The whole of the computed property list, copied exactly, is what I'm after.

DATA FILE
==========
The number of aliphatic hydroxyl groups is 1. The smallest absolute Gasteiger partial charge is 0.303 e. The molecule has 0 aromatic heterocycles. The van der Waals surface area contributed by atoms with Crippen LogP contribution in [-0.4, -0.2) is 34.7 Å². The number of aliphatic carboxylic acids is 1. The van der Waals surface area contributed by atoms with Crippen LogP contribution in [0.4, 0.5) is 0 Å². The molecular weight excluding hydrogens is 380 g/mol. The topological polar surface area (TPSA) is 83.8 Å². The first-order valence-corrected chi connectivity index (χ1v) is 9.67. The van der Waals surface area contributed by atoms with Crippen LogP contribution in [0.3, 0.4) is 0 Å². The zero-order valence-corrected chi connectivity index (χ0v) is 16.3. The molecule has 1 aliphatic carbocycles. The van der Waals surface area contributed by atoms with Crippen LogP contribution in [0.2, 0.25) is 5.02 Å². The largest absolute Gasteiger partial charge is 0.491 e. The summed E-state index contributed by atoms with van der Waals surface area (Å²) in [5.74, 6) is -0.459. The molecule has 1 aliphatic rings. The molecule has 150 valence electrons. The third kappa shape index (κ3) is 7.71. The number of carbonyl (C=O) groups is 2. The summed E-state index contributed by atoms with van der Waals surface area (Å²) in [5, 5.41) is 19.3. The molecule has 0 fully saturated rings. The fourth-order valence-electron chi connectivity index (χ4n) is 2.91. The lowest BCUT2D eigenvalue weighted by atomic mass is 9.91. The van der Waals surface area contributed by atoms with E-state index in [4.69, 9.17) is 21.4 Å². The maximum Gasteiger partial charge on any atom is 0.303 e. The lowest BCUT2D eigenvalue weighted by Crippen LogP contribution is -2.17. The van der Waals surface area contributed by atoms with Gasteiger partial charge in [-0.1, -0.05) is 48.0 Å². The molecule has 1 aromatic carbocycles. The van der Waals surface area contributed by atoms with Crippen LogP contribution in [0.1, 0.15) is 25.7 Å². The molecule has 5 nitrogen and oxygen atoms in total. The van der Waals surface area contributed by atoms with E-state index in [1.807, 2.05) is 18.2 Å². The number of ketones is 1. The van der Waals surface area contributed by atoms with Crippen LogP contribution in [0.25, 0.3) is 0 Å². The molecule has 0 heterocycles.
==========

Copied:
The number of aliphatic hydroxyl groups is 1. The smallest absolute Gasteiger partial charge is 0.303 e. The molecule has 0 aromatic heterocycles. The van der Waals surface area contributed by atoms with Crippen LogP contribution in [-0.4, -0.2) is 34.7 Å². The number of aliphatic carboxylic acids is 1. The van der Waals surface area contributed by atoms with Crippen LogP contribution in [0.4, 0.5) is 0 Å². The molecular weight excluding hydrogens is 380 g/mol. The topological polar surface area (TPSA) is 83.8 Å². The first-order valence-corrected chi connectivity index (χ1v) is 9.67. The van der Waals surface area contributed by atoms with Crippen LogP contribution in [0.3, 0.4) is 0 Å². The zero-order valence-corrected chi connectivity index (χ0v) is 16.3. The molecule has 1 aliphatic carbocycles. The van der Waals surface area contributed by atoms with Crippen LogP contribution in [0.2, 0.25) is 5.02 Å². The largest absolute Gasteiger partial charge is 0.491 e. The summed E-state index contributed by atoms with van der Waals surface area (Å²) in [5.74, 6) is -0.459. The molecule has 1 aliphatic rings. The molecule has 150 valence electrons. The third kappa shape index (κ3) is 7.71. The number of carbonyl (C=O) groups is 2. The summed E-state index contributed by atoms with van der Waals surface area (Å²) in [5, 5.41) is 19.3. The molecule has 0 fully saturated rings. The fourth-order valence-electron chi connectivity index (χ4n) is 2.91. The lowest BCUT2D eigenvalue weighted by atomic mass is 9.91. The van der Waals surface area contributed by atoms with E-state index in [4.69, 9.17) is 21.4 Å². The maximum Gasteiger partial charge on any atom is 0.303 e. The lowest BCUT2D eigenvalue weighted by Crippen LogP contribution is -2.17. The van der Waals surface area contributed by atoms with Gasteiger partial charge in [-0.1, -0.05) is 48.0 Å². The molecule has 1 aromatic carbocycles. The van der Waals surface area contributed by atoms with Crippen LogP contribution in [0.1, 0.15) is 25.7 Å². The molecule has 5 nitrogen and oxygen atoms in total. The van der Waals surface area contributed by atoms with E-state index in [1.807, 2.05) is 18.2 Å². The number of ketones is 1. The van der Waals surface area contributed by atoms with Crippen LogP contribution in [0.25, 0.3) is 0 Å². The molecule has 0 heterocycles.